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Solving for X: The Big Business of Gaming

Solving for X

We’ve come a long way from staying up late to play Mario or Sonic the Hedgehog.

200 million logged-in users watch gaming content on YouTube every day, and in the past year, people watched 50 billion hours of gaming according to Ryan Wyatt, YouTube Gaming’s Global Head of Gaming and VR, Content and Partnerships. About 67% of Americans play video games on at least one device. Fortnite has nearly 250 million players as of March 2019. Overall, the video games market is expected to be worth over 90 billion dollars by 2020.

Where There’s Gold, There’s Miners

This opportunity has more than piqued the interest of today’s biggest brands. The companies that have recently unveiled or are rumored to be developing gaming platforms is staggering: Google, Apple, Microsoft, Amazon, Snapchat, and even Walmart. Searching for game reviews and strategies produces top results from publications like Forbes and The Washington Post.

Connecting with this audience is also big business. eSports continues its meteoric rise with global revenue reaching nearly $906 million in 2018. Twitch reportedly paid $90 million for the broadcast rights to the Overwatch League. Coca-Cola signed a sponsorship deal with Activision Blizzard to be the official non-alcoholic beverage of the Overwatch League and have a presence across other events.

Count all the branding and partnership opportunities in this picture. How many do you see?

With the increase in people playing and following gaming, it’s clear that businesses understand the revenue-generating opportunities available. Their overarching philosophy is the desire for creation and control of unique video game properties, as well as the ability to monetize their captive audience through advertising, partnerships, and distribution. It’s a “duh” moment, but a powerful one: if you’re playing a game on PlayStation 4, you simply can’t also be on another game or platform at the same time. That fight for your attention is why Netflix has said their biggest competitor is Fortnite, not HBO.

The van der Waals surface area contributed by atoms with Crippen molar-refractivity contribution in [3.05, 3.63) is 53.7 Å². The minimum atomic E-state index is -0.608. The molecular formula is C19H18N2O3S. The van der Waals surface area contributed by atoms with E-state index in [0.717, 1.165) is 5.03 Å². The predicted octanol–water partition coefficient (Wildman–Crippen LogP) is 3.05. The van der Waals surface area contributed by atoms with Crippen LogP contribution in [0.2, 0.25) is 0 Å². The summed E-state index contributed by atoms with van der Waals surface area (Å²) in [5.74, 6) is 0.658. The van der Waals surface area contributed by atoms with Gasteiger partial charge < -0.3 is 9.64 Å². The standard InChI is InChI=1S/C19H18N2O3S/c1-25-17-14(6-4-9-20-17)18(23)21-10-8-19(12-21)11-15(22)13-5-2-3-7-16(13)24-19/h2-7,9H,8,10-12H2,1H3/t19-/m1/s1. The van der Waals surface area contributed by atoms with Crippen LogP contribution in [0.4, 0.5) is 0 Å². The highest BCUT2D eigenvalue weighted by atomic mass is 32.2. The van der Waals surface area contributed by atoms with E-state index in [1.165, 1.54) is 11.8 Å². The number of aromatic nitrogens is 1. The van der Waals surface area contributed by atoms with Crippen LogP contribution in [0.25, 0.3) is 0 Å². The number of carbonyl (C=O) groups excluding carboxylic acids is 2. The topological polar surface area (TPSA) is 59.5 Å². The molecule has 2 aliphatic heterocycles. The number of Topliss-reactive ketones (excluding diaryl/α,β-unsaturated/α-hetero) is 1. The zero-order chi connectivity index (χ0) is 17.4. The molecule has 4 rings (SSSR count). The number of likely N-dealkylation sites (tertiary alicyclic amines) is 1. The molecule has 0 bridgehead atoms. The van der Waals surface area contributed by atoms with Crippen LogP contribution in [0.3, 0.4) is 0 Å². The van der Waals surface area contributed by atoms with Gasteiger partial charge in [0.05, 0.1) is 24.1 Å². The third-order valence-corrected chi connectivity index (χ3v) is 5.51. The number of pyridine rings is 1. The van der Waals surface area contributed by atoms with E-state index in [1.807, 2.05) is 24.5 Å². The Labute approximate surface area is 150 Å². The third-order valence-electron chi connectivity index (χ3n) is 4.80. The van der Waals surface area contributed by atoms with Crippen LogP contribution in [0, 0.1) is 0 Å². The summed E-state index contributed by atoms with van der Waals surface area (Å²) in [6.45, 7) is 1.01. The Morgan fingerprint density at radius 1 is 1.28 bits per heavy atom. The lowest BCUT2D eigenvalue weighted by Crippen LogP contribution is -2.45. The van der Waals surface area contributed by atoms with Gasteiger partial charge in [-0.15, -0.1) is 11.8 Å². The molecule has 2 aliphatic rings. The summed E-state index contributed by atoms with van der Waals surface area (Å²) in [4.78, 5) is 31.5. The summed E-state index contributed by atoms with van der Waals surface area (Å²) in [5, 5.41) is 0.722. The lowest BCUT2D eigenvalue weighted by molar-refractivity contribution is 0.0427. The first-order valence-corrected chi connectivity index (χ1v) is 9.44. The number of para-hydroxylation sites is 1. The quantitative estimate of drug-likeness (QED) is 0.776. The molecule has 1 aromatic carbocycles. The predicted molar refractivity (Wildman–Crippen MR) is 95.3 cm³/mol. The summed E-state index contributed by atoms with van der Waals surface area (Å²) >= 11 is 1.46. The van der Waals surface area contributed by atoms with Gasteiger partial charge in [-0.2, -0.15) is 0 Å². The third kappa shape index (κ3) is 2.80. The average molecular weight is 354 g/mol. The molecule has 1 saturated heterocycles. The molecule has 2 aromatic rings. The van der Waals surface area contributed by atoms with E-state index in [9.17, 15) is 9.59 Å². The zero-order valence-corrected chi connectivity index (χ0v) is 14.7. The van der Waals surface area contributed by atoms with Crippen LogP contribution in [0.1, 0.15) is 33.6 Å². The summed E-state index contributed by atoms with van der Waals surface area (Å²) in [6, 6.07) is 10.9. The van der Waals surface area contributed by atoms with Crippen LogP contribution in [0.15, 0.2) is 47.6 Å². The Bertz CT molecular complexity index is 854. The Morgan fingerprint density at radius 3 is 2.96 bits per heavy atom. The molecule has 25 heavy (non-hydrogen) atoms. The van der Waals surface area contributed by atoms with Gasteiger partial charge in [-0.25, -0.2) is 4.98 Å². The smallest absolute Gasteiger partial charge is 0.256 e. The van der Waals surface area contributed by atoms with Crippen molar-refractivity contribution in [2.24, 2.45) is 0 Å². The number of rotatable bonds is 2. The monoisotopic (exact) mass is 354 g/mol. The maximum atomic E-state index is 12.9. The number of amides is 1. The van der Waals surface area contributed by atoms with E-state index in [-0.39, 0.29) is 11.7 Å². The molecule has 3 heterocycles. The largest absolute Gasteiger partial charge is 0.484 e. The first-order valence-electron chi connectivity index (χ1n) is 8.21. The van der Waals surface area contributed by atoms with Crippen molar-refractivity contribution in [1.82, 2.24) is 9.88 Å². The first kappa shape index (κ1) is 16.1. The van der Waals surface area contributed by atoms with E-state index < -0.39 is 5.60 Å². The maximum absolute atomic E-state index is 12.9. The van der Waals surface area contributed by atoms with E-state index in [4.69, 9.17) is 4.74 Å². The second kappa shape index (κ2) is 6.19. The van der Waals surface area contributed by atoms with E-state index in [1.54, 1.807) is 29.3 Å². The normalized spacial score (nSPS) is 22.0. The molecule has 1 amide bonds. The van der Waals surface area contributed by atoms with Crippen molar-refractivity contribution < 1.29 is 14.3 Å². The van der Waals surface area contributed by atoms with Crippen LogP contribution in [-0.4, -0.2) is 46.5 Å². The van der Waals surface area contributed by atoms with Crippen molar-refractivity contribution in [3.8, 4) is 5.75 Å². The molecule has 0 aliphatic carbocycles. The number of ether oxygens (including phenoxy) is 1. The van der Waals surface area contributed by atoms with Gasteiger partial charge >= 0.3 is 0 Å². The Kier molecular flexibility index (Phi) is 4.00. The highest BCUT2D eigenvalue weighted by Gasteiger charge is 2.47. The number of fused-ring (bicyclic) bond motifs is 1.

But What If You’re Not a Multinational Corporation Worth Billions?

There are plenty of barriers to entry and technical nuances that need to be navigated before these companies make their mark in gaming. In the meantime, now is the time for marketers and retailers to test and identify their own best practices for gaming integration. Think of games as another great tactic for improved top-of-funnel marketing. For marketers, video games deliver an ideal customer: engaged, active daily (if not regularly), and constantly seeking related content. The appeal lies in endearing your company to this wide audience, cultivating positive brand awareness.

Here’s How You Can Solve for X

Play Matchmaker

Think of gaming as another part of your omnichannel strategy. If you want to pony up to get your integration or sponsorship into Fortnite, Anthem, PlayerUnknown’s Battlegrounds, Apex, or any of the en vogue properties, go for it. However, this is the perfect opportunity to get in on the ground floor with lesser-known games, game developers, and gamers. Partnerships help support the game companies bring their project to life, and you may become an integral part of the next pop culture phenomenon.

Self-Scout Your Brand

A successful product integration benefits from capturing a moment that users enjoy. These questions will help you identify the games or moments where your brand could shine: How could video game characters use your product? What tone do you want your product to be associated with? What in-game achievement or moment would be a great opportunity to showcase your product?

Ready to rethink your marketing strategy? Contact us to stay one step ahead.

Correction: We’ve updated the source for the statistic, “the video games market is expected to be worth over 90 billion dollars by 2020” to the correct link, Mobile Gaming Trends and Revenue Models. We regret the error.